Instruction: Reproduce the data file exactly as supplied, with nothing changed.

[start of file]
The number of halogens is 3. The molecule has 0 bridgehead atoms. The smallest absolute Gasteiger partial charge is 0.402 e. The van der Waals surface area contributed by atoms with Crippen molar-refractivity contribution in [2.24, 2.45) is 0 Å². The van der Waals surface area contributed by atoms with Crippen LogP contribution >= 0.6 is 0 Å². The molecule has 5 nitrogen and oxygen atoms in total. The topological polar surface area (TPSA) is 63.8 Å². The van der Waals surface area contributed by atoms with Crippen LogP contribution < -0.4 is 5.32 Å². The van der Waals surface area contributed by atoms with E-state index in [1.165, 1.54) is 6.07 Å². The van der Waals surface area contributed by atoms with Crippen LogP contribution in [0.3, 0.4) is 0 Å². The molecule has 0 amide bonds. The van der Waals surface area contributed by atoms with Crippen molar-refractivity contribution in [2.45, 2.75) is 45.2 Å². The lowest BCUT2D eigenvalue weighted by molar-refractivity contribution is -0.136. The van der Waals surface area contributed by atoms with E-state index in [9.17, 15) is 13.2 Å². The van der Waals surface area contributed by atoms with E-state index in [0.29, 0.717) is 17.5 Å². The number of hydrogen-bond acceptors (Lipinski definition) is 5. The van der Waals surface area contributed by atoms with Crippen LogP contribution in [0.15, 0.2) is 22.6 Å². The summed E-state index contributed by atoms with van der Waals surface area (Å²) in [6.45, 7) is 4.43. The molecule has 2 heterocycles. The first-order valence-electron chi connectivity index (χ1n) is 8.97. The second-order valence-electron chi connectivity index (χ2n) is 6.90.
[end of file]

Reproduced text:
The number of halogens is 3. The molecule has 0 bridgehead atoms. The smallest absolute Gasteiger partial charge is 0.402 e. The van der Waals surface area contributed by atoms with Crippen molar-refractivity contribution in [2.24, 2.45) is 0 Å². The van der Waals surface area contributed by atoms with Crippen LogP contribution >= 0.6 is 0 Å². The molecule has 5 nitrogen and oxygen atoms in total. The topological polar surface area (TPSA) is 63.8 Å². The van der Waals surface area contributed by atoms with Crippen LogP contribution < -0.4 is 5.32 Å². The van der Waals surface area contributed by atoms with E-state index in [1.165, 1.54) is 6.07 Å². The van der Waals surface area contributed by atoms with Crippen LogP contribution in [0.3, 0.4) is 0 Å². The molecule has 0 amide bonds. The van der Waals surface area contributed by atoms with Crippen molar-refractivity contribution in [2.45, 2.75) is 45.2 Å². The lowest BCUT2D eigenvalue weighted by molar-refractivity contribution is -0.136. The van der Waals surface area contributed by atoms with E-state index in [9.17, 15) is 13.2 Å². The van der Waals surface area contributed by atoms with E-state index in [0.29, 0.717) is 17.5 Å². The number of hydrogen-bond acceptors (Lipinski definition) is 5. The van der Waals surface area contributed by atoms with Crippen LogP contribution in [0.15, 0.2) is 22.6 Å². The summed E-state index contributed by atoms with van der Waals surface area (Å²) in [6.45, 7) is 4.43. The molecule has 2 heterocycles. The first-order valence-electron chi connectivity index (χ1n) is 8.97. The second-order valence-electron chi connectivity index (χ2n) is 6.90.